Networking - The Most Effective Method

Internships and co-ops are excellent networking opportunities and can lead to a permanent position. Join professional organizations and get involved in volunteer activities. Go to this website for more networking information.

How to Prepare for a Networking Event

Research who will be present at the event?

  • Obtain the list of which persons/corporations have agreed to attend.
  • Identify which persons/corporations are good contacts for your career development.
  • Write down their name and title within the corporation. Identify any connections.
  • Research each individual corporation of interest to you and the industry in which it competes.

The Industry

  • In what type of industry is this company? In what part of the market does it compete?
  • Who are the major competitors? How does the company rank with the major competitors?
  • What makes this company distinct from other players in the field?
  • What is the latest news about this industry in the stock market/news this week?

The Employer

  • Is the employer publically or privately held?
  • Is it a local, national, or international firm?
  • Is it a subsidiary or a division of a larger corporation?
  • When was it founded? How has it been growing in the last three years?
  • What are its services or products?
  • Size of the employer (employees, sales, assets, earnings, profit margin.)
  • What are typical entry level positions with this employer?
  • What is the latest news of this employer this week?
  • Know why this corporation is of interest to you personally.

What to Prepare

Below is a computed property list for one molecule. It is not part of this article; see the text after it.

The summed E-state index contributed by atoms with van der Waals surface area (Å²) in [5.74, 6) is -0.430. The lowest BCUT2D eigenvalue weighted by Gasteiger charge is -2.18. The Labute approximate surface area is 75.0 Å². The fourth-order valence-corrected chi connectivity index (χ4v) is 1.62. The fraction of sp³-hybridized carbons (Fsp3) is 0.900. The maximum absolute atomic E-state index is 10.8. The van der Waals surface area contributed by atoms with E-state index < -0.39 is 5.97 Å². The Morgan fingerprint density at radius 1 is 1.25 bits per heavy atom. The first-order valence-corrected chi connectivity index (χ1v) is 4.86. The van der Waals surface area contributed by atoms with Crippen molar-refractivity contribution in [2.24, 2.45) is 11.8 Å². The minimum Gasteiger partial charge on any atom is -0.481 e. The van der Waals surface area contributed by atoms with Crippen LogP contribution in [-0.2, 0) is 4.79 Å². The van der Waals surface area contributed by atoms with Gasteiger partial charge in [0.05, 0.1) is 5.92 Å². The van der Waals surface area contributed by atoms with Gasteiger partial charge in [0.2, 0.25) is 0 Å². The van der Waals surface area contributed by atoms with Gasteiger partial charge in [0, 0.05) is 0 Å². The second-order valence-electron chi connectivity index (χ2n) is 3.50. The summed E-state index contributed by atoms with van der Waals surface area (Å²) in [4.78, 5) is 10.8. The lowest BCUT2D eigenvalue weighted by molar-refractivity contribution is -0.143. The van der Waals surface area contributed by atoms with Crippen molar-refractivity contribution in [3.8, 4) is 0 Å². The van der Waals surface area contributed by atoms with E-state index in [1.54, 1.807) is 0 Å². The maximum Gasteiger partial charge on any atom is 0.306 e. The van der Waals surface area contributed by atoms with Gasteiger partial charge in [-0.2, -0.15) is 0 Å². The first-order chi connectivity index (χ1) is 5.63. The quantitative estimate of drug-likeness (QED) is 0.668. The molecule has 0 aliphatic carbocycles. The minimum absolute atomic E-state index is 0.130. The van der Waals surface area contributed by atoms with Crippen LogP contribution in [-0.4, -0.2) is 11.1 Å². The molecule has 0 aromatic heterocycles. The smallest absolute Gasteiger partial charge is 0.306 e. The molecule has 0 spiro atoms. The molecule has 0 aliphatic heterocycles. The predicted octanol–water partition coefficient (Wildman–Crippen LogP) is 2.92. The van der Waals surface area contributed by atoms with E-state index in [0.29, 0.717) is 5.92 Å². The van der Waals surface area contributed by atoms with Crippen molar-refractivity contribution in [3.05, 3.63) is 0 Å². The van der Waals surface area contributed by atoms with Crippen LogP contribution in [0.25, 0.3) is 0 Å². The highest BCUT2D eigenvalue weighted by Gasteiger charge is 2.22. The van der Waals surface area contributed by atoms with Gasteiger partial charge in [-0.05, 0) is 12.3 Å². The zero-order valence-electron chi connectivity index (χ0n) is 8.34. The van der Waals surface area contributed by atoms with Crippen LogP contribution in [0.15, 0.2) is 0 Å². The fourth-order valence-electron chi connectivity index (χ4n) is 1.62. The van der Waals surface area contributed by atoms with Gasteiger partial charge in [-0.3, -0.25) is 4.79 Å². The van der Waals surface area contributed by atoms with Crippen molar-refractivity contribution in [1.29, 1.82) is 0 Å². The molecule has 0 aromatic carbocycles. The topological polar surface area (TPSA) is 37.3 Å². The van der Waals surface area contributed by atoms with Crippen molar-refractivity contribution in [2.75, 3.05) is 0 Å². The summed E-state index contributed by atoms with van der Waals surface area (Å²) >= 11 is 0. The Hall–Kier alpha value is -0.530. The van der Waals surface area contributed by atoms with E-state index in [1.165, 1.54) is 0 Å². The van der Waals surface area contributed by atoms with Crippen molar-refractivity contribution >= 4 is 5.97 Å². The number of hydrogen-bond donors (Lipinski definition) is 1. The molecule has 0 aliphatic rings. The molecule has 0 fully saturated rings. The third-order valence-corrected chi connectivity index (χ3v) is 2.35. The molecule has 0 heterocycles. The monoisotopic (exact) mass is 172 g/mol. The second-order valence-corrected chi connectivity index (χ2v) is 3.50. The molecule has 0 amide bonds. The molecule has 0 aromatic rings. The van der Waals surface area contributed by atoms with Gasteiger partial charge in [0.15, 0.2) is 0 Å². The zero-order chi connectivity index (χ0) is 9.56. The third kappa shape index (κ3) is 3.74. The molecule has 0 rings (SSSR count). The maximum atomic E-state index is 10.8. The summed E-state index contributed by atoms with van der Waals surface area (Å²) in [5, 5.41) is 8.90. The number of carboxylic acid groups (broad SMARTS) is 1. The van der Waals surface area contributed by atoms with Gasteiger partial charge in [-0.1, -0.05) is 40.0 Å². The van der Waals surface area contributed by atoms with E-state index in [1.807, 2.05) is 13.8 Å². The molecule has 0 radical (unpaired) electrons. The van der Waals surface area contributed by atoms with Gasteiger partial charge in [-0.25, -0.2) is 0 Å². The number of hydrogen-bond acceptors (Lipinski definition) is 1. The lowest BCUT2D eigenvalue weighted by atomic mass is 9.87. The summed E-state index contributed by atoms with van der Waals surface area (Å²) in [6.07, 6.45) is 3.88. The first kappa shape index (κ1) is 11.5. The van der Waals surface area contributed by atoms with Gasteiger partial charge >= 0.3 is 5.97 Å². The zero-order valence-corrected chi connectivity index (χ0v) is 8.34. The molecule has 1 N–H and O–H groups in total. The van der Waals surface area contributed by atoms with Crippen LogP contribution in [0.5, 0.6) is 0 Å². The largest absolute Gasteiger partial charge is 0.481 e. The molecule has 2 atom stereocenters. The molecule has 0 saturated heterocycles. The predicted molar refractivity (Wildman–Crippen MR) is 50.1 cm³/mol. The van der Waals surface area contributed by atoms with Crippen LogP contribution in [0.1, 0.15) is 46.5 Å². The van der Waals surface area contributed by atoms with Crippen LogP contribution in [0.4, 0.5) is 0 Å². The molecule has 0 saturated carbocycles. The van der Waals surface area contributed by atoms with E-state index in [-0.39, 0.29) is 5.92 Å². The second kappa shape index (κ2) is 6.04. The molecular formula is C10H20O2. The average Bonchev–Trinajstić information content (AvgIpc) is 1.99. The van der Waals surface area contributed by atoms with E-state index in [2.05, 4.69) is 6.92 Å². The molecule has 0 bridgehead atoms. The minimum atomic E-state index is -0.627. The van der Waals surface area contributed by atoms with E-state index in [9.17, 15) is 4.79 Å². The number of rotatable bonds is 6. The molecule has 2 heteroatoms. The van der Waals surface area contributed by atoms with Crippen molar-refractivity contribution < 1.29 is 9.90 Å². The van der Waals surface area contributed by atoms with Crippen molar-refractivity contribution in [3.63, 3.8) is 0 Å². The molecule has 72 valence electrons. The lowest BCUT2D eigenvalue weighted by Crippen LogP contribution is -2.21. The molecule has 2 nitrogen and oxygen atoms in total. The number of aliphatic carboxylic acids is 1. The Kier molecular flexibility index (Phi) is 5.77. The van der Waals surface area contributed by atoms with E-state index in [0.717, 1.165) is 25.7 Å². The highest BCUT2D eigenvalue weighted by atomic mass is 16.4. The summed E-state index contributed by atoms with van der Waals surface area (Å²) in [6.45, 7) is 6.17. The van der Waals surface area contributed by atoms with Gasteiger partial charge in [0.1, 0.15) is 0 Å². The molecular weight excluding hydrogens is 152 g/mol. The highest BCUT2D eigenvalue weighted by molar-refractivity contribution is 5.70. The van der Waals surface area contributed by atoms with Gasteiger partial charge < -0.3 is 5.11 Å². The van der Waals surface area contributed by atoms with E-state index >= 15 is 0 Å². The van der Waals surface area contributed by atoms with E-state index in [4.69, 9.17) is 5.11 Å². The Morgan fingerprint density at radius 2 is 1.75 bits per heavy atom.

• Write three questions about the company that demonstrate your interest in working there
  • Know your skills and prepare your 30 second sell
  • Anticipate the questions they may ask you about your fields of concentration and practice them out loud
  • Determine dress standards for this company or event and decide what to wear.

What to Bring

  • Extra copies of your resume, a pen and padfolio with notes from your research.
  • A checklist of the names and titles of the contacts you want to make at the event.

What to do when you get there

  • Always maintain a professional manner, whether that is talking with other students to waiting in the buffet line. There may be young alumni there who you may know from class or student organization. Just remember they are representing an employer and employ your best professional skills.
  • Make good use of your time and seek out those individuals you want to meet.
  • If the employer representative is engaged in conversation, wait nearby until he or she is finished.
  • Greet the representative with a firm handshake, smile and look them in the eye
  • Be prepared for some small talk. It demonstrates your social skills.
  • Be prepared to initiate the conversation.
  • Be honest and to the point. Don't ramble. Do not monopolize their time.
  • Show your interest by asking questions about the company or the individual person.
  • Be sure to get the business card of everyone you talk to. Be sure to write down key points of reference on the back of their card after you have finished talking with them.

What to Do After the Event

  • Send thank you emails to everyone you talked to. Be sure to use the notes you wrote on the back of their business cards as a reference.
  • Find them on LinkedIn and request they become one of your contacts.